Eliminating Toxic Petrochemical Plastics
There is a clump of plastic waste residue larger than the state of Texas floating in the middle of the Pacific. A lot of it is expected to decompose, creating a plastic soup in the ocean. The toxins from this plastic soup spread out into other oceanic regions and are hazardous to fish and bird wildlife. This soup could find its way into our kitchens as well!
All kinds of plastics are produced with hemp, from clear wraps for foods to automobile parts. Hemp plastics are durable and heat resistant. And they are bio-degradable. Recently the French auto industry use hemp to manufacture some of its automobile parts. Henry Ford pioneered this in 1941 when he built his “vegetable car” with hemp and flax. It was stronger and lighter than steel cars.
Ford’s hemp-mobile also used hemp bio-diesel fuel, which creates very little pollution. The petroleum industry didn’t want to see or hear that. Hemp seeds were even used to make paints and lacquers in the mid-1930s.
Petrochemical plastics for all purposes could be replaced with hemp plastics that are non-toxic and bio-degradable. Bye-bye BPA!
Construction Materials for Housing
Amazingly, housing construction materials made from hemp fibers have been discovered to be superior to most cheap materials used in housing construction these days. Ever see a house under construction after its initial framing?
What you’ll usually see before whatever exterior coating is used are sheets of wood substitutes, either pasteboard or particle board or pressboards, some of which are processed and bound with toxic chemicals that can off-gas into interior quarters. It’s cheaper than other materials and used abundantly.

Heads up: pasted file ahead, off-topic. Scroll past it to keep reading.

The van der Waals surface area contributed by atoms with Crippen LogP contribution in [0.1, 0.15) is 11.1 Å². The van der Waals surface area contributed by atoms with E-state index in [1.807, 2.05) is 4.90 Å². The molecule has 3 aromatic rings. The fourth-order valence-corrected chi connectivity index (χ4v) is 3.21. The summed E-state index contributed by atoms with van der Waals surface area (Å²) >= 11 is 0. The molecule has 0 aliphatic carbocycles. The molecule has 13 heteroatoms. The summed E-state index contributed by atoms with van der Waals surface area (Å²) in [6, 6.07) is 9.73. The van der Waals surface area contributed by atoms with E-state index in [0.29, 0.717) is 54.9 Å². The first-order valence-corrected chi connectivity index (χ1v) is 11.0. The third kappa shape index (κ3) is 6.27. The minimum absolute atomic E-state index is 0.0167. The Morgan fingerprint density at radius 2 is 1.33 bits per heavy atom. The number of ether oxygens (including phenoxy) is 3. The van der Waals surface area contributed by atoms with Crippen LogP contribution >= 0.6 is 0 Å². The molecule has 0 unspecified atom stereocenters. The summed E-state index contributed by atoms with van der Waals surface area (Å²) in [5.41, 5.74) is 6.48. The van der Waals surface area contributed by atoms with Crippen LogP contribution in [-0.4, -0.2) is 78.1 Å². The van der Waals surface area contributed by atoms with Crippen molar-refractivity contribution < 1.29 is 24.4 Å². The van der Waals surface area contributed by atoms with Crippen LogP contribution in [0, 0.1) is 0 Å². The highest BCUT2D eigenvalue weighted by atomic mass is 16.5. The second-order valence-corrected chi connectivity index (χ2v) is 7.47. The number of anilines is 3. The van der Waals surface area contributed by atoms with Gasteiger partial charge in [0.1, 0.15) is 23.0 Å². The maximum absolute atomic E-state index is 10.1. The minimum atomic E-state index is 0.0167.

Inexpensive hemp can be made into various different building materials, hempcrete, fiberboard, carpet, stucco, cement blocks, insulation, and plastic. Those materials are stronger and much longer lasting than what’s being used currently. They are also mold and rot free and more fire resistant. And they are environmentally and ecologically friendly and non-toxic.
More Trees for Tree Huggers
Pulp from trees is used to make paper. But anything wood pulp can do, hemp fibers can do better. It’s said that the original Constitution and Bill of Rights were on hemp paper.
Paper from trees can be recycled maybe three times. Hemp paper can be recycled eight times. Since hemp was effectively banned in the USA since 1937, 70% of the USA’s forests have been eliminated. It takes years for trees to grow. Hemp can be gown and harvested within six months.
It’s estimated that one acre of hemp produces more oxygen from CO2 and methane than 25 acres of forest. One idea presented by hemp advocates is to have inner city hemp plots to improve urban air quality. We wouldn’t need bogus carbon tax legislation.
Pulping trees for paper creates more waste, pollution, and consumes more energy than most enterprises. This industry consumes more water than almost all others. It is the fifth largest industry consumer of energy, and it emits a good deal of toxicity in the process.
“Why use up the forests which were centuries in the making and the mines which required ages to lay down, if we can get the equivalent of forest and mineral products in the annual growth of the hemp fields?” — Henry Ford
Anything the petrochemical industry can produce, hemp can do better without toxic environmental and human consequences. Deforesting could be a thing of the past if hemp became the major source of construction materials and paper. Heavily pesticide and herbicide sprayed or GMO cotton wouldn’t be necessary, nor would toxic synthetic fibers.
Amazing how such an easily cultivated plant with so many beneficial applications has been so efficiently suppressed by the one or two percent for their purposes while too many among the 98% agreed with that suppression.